Wouldn’t it be amazing if there were something you could start doing at work that would immediately make you more effective at your job?

Good news, because I believe there is: Digital note taking.

A Foundational Work Practice

For most of us, note taking amounts to an activity we do when we attend meetings—we record information we definitely need to know or share, commitments we make, instructions we’re given, and perhaps a few additional thoughts depending on your personal preferences for information capture.

Note taking can be so much more.

If you take your way of capturing notes in a meeting, improve it, and expand the activity to everything else you do at work, digital note taking will help you be more effective at what you do.

That’s because our jobs amount to turning 1) information into 2) knowledge and 3) applying it. That’s it. That’s all of our jobs. And digital note taking can help us with all three.

Taking digital notes is a foundational work practice that will help you think, help you focus, create a record, document your learning, and direct your work. 

That’s what note taking has done for me, at least, because digital note taking makes collecting, remembering, and using the enormity of information we consume every day at work … possible.

Getting Started

So if you haven’t already, pay for a digital note-taking app such as Evernote or any of the many other available options and install the application. I use Evernote and recommend it—it’s accessible across operating systems and, for reasons that will become clear, is usable with other components of a digital note taking system.

(Evernote is also accessible via your browser. I prefer the functionality of the desktop and mobile device apps.)

Create a notebook and name it “.Inbox”. Set it as your default notebook.

Evernote uses notebooks as its organizing metaphor (think of a notebook like you think of a folder on your computer); the period at the beginning of inbox is important because it will keep the notebook at the top of your notebook list as you add more and more. 

Start adding notes to your .Inbox … about everything: thoughts, observations, meetings, employee interactions, highlights from what you read, and any other information that seems relevant. 

Taking notes about … everything is likely to be different from your usual approach. This change in behavior, and the comprehensive collection of notes that will follow, is part of what lends digital note taking its utility.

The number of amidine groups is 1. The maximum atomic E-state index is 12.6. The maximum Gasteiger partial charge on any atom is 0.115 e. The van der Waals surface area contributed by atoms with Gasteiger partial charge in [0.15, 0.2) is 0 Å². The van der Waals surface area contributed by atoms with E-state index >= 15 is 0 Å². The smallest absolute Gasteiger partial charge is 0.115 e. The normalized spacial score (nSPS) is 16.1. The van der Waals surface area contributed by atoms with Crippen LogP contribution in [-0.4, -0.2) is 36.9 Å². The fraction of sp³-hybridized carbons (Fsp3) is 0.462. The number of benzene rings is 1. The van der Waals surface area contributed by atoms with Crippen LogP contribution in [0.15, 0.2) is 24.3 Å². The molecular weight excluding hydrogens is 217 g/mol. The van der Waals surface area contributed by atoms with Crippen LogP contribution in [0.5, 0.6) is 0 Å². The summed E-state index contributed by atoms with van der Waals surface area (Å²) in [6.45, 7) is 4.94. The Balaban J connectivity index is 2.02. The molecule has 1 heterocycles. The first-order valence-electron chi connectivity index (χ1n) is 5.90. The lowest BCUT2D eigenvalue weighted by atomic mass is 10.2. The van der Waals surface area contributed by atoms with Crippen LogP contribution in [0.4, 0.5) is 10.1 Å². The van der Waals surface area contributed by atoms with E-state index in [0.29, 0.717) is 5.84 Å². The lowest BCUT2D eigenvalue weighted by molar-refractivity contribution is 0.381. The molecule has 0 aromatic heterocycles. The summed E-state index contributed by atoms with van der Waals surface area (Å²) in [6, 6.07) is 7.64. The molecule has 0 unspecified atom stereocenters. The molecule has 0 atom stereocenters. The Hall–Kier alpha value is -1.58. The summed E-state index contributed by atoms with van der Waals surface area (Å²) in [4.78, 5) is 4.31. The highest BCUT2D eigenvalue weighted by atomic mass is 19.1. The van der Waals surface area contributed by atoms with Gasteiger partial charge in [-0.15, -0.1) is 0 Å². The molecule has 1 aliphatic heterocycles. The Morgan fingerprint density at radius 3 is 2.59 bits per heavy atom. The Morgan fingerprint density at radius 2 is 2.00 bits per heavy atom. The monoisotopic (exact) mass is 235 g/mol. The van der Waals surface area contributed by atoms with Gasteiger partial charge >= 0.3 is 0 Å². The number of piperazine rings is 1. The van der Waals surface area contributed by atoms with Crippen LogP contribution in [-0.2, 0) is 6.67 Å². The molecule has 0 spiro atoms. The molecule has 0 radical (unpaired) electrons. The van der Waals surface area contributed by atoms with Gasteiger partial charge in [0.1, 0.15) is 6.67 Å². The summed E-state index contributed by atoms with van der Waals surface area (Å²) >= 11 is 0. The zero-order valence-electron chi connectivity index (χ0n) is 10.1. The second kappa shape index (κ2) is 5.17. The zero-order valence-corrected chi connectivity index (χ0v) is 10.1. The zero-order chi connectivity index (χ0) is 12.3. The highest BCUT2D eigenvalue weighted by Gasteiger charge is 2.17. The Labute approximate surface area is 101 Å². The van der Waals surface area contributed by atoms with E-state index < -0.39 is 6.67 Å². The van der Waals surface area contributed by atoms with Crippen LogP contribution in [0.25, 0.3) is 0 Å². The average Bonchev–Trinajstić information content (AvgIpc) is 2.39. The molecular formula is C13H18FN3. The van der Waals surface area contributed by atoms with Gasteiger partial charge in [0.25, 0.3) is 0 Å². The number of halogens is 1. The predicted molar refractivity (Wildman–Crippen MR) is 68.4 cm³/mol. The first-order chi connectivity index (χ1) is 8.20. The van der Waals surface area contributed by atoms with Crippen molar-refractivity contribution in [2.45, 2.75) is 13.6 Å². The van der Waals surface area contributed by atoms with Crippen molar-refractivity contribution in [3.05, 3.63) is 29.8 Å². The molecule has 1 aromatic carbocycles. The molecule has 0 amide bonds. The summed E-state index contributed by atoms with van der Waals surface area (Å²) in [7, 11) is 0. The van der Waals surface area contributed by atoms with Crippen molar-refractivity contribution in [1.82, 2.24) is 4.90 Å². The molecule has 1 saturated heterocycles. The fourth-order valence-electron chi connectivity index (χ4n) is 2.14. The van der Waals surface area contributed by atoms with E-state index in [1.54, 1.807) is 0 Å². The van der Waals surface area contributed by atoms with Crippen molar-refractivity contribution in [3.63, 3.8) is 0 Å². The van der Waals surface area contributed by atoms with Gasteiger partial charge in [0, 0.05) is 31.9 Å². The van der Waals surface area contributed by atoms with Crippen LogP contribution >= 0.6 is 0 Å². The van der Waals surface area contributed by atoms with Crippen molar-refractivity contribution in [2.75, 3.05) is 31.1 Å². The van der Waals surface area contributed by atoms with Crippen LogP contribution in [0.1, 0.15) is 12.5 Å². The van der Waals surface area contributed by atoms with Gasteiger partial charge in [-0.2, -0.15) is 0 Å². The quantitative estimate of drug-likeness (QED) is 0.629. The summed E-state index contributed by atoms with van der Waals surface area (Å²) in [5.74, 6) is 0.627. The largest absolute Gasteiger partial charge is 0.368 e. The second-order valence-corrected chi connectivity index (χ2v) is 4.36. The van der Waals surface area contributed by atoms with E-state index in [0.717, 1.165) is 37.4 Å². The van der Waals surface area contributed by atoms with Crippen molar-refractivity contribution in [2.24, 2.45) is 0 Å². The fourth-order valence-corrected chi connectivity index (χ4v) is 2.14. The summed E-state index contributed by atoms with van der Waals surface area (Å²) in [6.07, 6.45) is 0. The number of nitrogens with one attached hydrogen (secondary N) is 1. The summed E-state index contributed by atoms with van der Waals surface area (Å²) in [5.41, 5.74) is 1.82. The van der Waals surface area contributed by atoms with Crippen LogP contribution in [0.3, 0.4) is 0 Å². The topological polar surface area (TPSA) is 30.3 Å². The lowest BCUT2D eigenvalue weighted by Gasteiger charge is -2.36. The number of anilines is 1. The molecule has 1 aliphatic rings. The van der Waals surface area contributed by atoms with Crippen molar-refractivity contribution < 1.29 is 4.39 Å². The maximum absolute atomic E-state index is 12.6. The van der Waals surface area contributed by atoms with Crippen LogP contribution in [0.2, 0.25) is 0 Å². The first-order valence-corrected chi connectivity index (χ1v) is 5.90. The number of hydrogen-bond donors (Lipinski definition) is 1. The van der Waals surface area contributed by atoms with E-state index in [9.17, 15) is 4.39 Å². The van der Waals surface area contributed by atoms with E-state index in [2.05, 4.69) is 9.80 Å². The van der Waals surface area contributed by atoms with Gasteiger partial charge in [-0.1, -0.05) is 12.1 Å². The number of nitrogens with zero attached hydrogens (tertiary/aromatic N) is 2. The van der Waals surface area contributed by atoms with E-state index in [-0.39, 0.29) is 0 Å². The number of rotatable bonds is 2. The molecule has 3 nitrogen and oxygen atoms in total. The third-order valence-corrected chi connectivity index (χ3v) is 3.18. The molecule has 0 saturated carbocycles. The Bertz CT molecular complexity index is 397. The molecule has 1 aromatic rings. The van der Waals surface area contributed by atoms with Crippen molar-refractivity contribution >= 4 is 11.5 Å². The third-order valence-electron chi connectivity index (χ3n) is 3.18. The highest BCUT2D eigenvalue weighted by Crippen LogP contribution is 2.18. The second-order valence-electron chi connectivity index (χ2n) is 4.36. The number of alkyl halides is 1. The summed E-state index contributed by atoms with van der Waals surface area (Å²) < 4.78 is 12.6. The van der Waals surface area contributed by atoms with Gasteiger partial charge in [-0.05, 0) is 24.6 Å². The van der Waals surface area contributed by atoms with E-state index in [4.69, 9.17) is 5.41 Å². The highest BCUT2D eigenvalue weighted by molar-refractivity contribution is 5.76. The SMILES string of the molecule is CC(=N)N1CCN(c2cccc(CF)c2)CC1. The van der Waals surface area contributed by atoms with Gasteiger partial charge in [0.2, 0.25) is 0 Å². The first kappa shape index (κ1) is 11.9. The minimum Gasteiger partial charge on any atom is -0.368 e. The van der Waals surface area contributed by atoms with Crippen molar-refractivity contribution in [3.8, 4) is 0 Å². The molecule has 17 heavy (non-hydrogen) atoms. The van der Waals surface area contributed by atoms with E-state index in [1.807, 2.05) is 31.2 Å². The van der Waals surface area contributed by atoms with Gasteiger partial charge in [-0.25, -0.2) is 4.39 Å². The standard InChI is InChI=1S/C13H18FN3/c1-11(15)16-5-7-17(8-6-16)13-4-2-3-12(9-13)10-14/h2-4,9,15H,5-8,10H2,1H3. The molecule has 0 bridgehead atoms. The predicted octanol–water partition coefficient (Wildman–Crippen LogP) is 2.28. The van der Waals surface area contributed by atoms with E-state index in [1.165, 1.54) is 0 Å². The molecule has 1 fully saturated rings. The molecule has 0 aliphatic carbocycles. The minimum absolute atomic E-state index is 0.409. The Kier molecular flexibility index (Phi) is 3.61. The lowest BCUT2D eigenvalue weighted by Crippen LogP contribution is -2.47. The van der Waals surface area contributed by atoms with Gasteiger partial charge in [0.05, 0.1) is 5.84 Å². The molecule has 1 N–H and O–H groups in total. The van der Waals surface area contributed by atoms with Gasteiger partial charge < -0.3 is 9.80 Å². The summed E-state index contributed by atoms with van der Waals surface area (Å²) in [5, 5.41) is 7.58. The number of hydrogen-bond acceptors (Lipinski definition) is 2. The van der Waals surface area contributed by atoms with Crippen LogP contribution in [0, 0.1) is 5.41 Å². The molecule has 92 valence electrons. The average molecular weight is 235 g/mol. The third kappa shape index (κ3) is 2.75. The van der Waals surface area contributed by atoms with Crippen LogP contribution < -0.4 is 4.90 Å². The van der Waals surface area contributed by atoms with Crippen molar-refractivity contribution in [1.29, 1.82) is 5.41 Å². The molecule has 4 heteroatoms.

Once you have a few notes, create new notebooks to organize those notes by topic, for instance:

  • Team Staff Meetings
  • New Clinic Opening
  • 2021 Strategy Thoughts
  • 1:1 Tools

(I believe) It’s imperative you organize your Evernote set-up using the PARA method. If you don’t know about PARA, spend ten minutes becoming acquainted over here

Earlier I mentioned how Evernote uses notebooks instead of folders. This makes setting-up PARA a bit more difficult than it should be because instead of using folders to implement PARA we must create four “stacks” of notebooks. To create a stack requires two notebooks. Here’s how to do it. Once you have two notebooks that fit into one of the PARA categories (an easy work-around: create a nonsense notebook to create a stack, then delete the nonsense notebook and the stack remains). Your set-up should look like this:

.Inbox

1 Projects

2 Areas

3 Resources

4 Archive

Now whenever you create a new note, and that new note doesn’t have a home, create a new folder and add that folder to an existing stack. 

Team Staff Meetings and 2021 Strategy Thoughts, as an example, would both be added to the Areas stack. The 1:1 Tools, because the folder contains examples of how to improve 1:1 conversations, would be added to Resources. New Clinic Opening is a project. When any of these folders (and the notes within them) lose their relevance, they are moved to the Archives stack.

An Essential Part of the Job

Taking digital notes is a bit of work, not in a burdensome way, but in a way that it adds an extra task to what you’re already doing. This is a non-trivial reality for an overburdened administrator and, speaking from experience, once I started taking notes it was always tempting to not take notes … for a variety of reasons. However, not taking notes when you should be taking notes defeats the purpose of note taking. The whole reason to take notes is because when you want to use the notes you’ve taken, those notes exist.

In my estimation, a better way to look at digital note taking, which is the view I’ve adopted, is that digital note taking adds significant value to the work we’re already doing. Digital note taking is an essential part of the job because digital notes help us collect, remember, and use … knowledge.

Knowledge is essential to the work we do as knowledge workers in a knowledge economy. The things you know, the knowledge you have, is the stuff you learn from experience and education. 

Yet most of us don’t do a very good job collecting our knowledge, not in a systematized fashion anyway; which makes it difficult to remember knowledge; and that all but makes it impossible to use our knowledge.

Make more knowledge more usable by taking digital notes.


I learned about digital notes from Tiago Forte and his Building a Second Brain course. It was very helpful to me and I believe it could be just as helpful for you.

This post is one of a series: Create little systems to collect digital notes (post two), Use digital notes to do creative work (post three), and Use digital notes and strategic forgetting to be more effective at work (post four).